A Straniero Giro: Organizers laud foreign appeal
MILAN (VN) — Giro d’Italia race director, Michele Acquarone said this afternoon in Milan that having a foreign winner is beneficial to his race.
“We have two Italian teams out of 18 WorldTour teams, so this is the likelihood. The foreign teams have a greater chance. Before the start, Ivan Basso was confident, also Michele Scarponi, but they encountered strong rivals,” Acquarone said during a press conference. He met the press early Sunday in a courtroom on the second floor of the Giureconsulti, around the corner from the Piazza Duomo and the finish of the Giro d’Italia.
“I’d like if an Italian won out there to see the Italian fans get behind him, but as an organizer, we have to treat everyone the same,” he said. “Then, on a worldwide level, if we want to see the race recognized globally, then we need to accept these global champions.”
For the first time since 1995, the Giro enjoyed a podio straniero, or a podium of foreigners. Swiss Tony Rominger won 17 years ago ahead of Russian Evgeni Berzin and Latvian Piotr Ugrumov. Only two times has a rider from outside Eurasia won the race: 1987 with Ireland’s Stephen Roche and 1988 with American Andy Hampsten.
Canadian Ryder Hesjedal (Garmin-Barracuda), Spain’s Joaquím Rodríguez (Katusha) and Belgian Thomas De Gendt (Vacansoleil-DCM) swept the podium today in the fourth closest Giro in history.
This year, American Taylor Phinney (BMC Racing) won the opening time trial and held the race lead for three days. Hesjedal – who is as international as they come, born in Canada with homes in Hawaii and in Spain – held the lead for five days. They helped the Giro reach a global audience, reaching out to the U.S., even as the weeklong Amgen Tour of California ran.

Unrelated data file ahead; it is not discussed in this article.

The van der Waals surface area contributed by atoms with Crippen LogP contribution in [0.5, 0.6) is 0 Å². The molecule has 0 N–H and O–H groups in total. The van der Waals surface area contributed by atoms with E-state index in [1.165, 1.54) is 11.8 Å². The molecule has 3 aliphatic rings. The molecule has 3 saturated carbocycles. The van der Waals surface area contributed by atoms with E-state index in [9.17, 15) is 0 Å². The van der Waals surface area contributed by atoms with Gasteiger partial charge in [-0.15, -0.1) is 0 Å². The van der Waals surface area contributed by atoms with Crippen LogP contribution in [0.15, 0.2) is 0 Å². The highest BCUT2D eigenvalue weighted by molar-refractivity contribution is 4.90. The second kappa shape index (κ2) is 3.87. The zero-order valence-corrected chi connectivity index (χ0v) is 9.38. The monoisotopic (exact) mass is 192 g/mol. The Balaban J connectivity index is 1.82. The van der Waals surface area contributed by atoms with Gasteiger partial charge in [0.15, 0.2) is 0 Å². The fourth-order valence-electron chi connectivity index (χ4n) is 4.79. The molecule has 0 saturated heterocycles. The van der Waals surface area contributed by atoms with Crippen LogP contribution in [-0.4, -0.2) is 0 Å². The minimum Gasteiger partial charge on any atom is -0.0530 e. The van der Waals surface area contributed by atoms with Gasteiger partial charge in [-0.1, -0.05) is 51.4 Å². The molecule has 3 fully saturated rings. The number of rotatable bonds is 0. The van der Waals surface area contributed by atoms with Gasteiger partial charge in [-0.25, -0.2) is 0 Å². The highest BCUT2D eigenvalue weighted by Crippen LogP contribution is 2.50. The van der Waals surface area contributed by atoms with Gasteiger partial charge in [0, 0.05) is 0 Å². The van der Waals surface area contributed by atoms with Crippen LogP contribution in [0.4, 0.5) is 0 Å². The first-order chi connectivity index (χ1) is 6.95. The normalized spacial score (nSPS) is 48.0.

“The figures are positive,” Acquarone continued. “We broadcasted the Giro live around the world. EuroSport covered it live daily. For the first time, Australia saw it live via SBS television – the audience is growing.”
Journalist after journalist questioned Acquarone in his debut year. Those questions included how and why the Tour of California today attracts bigger names than an established race in its 95th year.
“The Tour of California is definitely growing, it has a lot of investment and it draws on the cycling industry,” said Acquarone. “We are aware it’s growing, even if it’s not in the WorldTour. We’ve already talked with the UCI, saying, these two important races shouldn’t be on the schedule at the same time. I know it’s hard for them because the calendar is already packed. If they can’t split them, we have to be so good that the best teams want to race in Italy because it’s worth their while.”
Several journalists grumbled, writers who’ve been covering the race for more than 30 years, about the lack of an Italian flavor in the 2012 edition. Their long faces didn’t seem to accept another year without a home winner — three of the last five Giros have been won by non-Italians. Some didn’t want to see so many foreign WorldTour teams at the start, at the expense of squads like Acqua & Sapone and De Rosa. One asked, “Why bring NetApp, Rabobank, RadioShack and others that failed to influence Italy’s big tour?”
“I’d like to do everything thing I can so that the WorldTour teams want to come here and want to do well. In this time, it’s like the European Cup, some teams don’t even go there to win, like the Italian teams,” said Acquarone. “We need to make the Giro a worthwhile investment for the teams.”
Yesterday on the Passo dello Stelvio, the Giro’s operations director, Mauro Vegni echoed Acquarone. He told VeloNews, “A Canadian winner would not be bad at all. To see his name engraved on the race trophy would give the race more of an international feel.”
The organizers may be searching for that feel, but not everyone is so keen.